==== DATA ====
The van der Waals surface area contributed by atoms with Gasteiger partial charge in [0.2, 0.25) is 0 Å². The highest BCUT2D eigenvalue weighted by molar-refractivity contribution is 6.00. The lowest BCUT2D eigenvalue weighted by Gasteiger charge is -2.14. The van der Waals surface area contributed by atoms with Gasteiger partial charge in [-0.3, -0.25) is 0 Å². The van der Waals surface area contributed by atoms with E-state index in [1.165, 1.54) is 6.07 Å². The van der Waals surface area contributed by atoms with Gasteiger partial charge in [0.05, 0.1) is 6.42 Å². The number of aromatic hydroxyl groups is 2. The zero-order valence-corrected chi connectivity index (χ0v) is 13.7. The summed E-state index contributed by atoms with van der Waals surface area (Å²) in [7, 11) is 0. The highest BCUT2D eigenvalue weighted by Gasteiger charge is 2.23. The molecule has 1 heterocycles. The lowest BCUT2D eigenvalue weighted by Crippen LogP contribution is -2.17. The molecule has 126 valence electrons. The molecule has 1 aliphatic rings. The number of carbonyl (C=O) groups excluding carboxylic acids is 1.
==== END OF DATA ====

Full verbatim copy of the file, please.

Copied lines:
The van der Waals surface area contributed by atoms with Gasteiger partial charge in [0.2, 0.25) is 0 Å². The highest BCUT2D eigenvalue weighted by molar-refractivity contribution is 6.00. The lowest BCUT2D eigenvalue weighted by Gasteiger charge is -2.14. The van der Waals surface area contributed by atoms with Gasteiger partial charge in [-0.3, -0.25) is 0 Å². The van der Waals surface area contributed by atoms with E-state index in [1.165, 1.54) is 6.07 Å². The van der Waals surface area contributed by atoms with Gasteiger partial charge in [0.05, 0.1) is 6.42 Å². The number of aromatic hydroxyl groups is 2. The zero-order valence-corrected chi connectivity index (χ0v) is 13.7. The summed E-state index contributed by atoms with van der Waals surface area (Å²) in [7, 11) is 0. The highest BCUT2D eigenvalue weighted by Gasteiger charge is 2.23. The molecule has 1 heterocycles. The lowest BCUT2D eigenvalue weighted by Crippen LogP contribution is -2.17. The molecule has 126 valence electrons. The molecule has 1 aliphatic rings. The number of carbonyl (C=O) groups excluding carboxylic acids is 1.